The city is paying about $9 million a year in debt service – which is 9 percent of the city’s annual expenses – for the Heavenly project. The council has had to refinance that debt multiple times in the last few years.
The city also got stuck with a $6 million parking garage that doesn’t always operate in the black. It doesn’t help that on June 21 for Opening Days Lake Tahoe, which could be one of the busiest days of the years, the city is accommodating tourists with an $8 maximum daily rate instead of the normal $23/day.
The Heavenly Village complex also required the city to borrow $7 million from the general fund to finish the project.
Heavenly Village was almost a hole in the ground because American Ski Corp., which owned Heavenly Ski Resort at the time and was going to be the developer, was delisted from the New York Stock Exchange and in extreme financial chaos.
Marriott essentially saved the day after Harrah’s backed out.
Another hole in the ground was at the corner of Highway 50 and Ski Run Boulevard at what is now Lake Tahoe Vacation Resort. That plot of dirt was empty for about five years while Richard Hodge Sr. went through bankruptcy.
“He was the one who in the early 1980s who had the concept of doing redevelopment,” said Dina Schwarte, who owned a consulting firm at the time that handled deals for land owners in that area.
She represented the 3,000 owners of the Waterfront Club, a timeshare on the back of the property. The city was taking all the property that is now Lake Tahoe Vacation Resort by eminent domain. At the time multiple businesses occupied the acreage, as well as apartments. Schwarte admits it was a blighted area.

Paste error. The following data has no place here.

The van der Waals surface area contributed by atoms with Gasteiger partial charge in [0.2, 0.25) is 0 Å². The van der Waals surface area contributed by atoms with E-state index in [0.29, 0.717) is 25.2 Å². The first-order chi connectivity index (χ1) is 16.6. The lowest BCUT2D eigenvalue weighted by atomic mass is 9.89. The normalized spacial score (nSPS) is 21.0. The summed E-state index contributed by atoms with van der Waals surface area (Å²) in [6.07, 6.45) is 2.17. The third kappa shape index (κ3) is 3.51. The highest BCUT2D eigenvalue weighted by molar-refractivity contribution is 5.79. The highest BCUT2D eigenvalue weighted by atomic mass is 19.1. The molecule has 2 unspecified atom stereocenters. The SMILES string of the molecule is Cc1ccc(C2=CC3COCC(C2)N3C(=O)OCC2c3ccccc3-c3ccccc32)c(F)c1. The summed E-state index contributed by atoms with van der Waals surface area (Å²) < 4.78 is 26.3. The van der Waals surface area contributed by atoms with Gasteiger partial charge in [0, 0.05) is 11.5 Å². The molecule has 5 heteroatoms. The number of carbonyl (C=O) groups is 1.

The Chevron Station was on other side of the street. Al Moss built a Chevron franchise where it is now. He has since sold it. He was not available for comment.
Hodge owned Ski Run Marina then, too. The original plan was to have what is now the gas station be parking for the hotel project and the marina.
“Mr. Hodge was in the same situation we have going on now (with the convention center). He couldn’t get financing. It takes so many years to get a permit that then you can’t get financing,” Schwarte said.
Hodge filed for bankruptcy. Michael Phillips (not the real estate agent) got the marina he sold to Hodge in foreclosure. Embassy Suites got the lodging site out of bankruptcy.
Embassy opened the time-share parcel in 1997 as Embassy Vacation Resort. Sunterra took over in October 2006. Diamond Resorts bought Sunterra in April 2007. The second phase of LTVR opened in February 2008.
The owners also had rights to develop the parcel on the southeast corner of Ski Run and the highway. Because they didn’t do so in the timeframe dictated in the contract, that land has returned to city ownership.